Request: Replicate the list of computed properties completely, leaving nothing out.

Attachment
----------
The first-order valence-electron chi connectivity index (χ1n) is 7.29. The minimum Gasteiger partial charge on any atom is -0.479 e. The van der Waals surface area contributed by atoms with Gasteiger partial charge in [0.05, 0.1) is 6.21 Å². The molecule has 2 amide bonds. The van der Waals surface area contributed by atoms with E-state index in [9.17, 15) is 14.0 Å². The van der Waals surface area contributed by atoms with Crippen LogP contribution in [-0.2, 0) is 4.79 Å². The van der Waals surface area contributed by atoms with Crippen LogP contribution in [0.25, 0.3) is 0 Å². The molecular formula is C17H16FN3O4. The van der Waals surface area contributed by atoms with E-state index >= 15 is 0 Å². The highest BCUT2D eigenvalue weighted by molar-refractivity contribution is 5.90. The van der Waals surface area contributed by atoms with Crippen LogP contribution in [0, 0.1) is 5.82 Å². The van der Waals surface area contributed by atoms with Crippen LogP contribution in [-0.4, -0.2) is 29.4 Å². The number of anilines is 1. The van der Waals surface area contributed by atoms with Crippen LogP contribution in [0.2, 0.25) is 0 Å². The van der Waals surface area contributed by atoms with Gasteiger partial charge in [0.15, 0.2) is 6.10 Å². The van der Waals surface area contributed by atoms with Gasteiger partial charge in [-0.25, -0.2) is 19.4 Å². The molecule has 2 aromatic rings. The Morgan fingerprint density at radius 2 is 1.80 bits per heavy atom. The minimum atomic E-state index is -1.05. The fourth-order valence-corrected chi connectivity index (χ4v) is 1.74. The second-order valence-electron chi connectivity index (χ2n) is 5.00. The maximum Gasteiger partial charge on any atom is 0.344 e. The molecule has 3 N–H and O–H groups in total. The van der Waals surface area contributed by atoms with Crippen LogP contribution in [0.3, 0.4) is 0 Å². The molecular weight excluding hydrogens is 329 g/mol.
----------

The first-order valence-electron chi connectivity index (χ1n) is 7.29. The minimum Gasteiger partial charge on any atom is -0.479 e. The van der Waals surface area contributed by atoms with Gasteiger partial charge in [0.05, 0.1) is 6.21 Å². The molecule has 2 amide bonds. The van der Waals surface area contributed by atoms with E-state index in [9.17, 15) is 14.0 Å². The van der Waals surface area contributed by atoms with Crippen LogP contribution in [-0.2, 0) is 4.79 Å². The van der Waals surface area contributed by atoms with Crippen LogP contribution in [0.25, 0.3) is 0 Å². The molecular formula is C17H16FN3O4. The van der Waals surface area contributed by atoms with E-state index >= 15 is 0 Å². The highest BCUT2D eigenvalue weighted by molar-refractivity contribution is 5.90. The van der Waals surface area contributed by atoms with Crippen LogP contribution in [0, 0.1) is 5.82 Å². The van der Waals surface area contributed by atoms with Crippen LogP contribution in [-0.4, -0.2) is 29.4 Å². The number of anilines is 1. The van der Waals surface area contributed by atoms with Crippen LogP contribution in [0.2, 0.25) is 0 Å². The van der Waals surface area contributed by atoms with Gasteiger partial charge in [0.15, 0.2) is 6.10 Å². The van der Waals surface area contributed by atoms with Gasteiger partial charge in [-0.25, -0.2) is 19.4 Å². The molecule has 2 aromatic rings. The Morgan fingerprint density at radius 2 is 1.80 bits per heavy atom. The minimum atomic E-state index is -1.05. The fourth-order valence-corrected chi connectivity index (χ4v) is 1.74. The second-order valence-electron chi connectivity index (χ2n) is 5.00. The maximum Gasteiger partial charge on any atom is 0.344 e. The molecule has 3 N–H and O–H groups in total. The van der Waals surface area contributed by atoms with Crippen LogP contribution in [0.3, 0.4) is 0 Å². The molecular weight excluding hydrogens is 329 g/mol.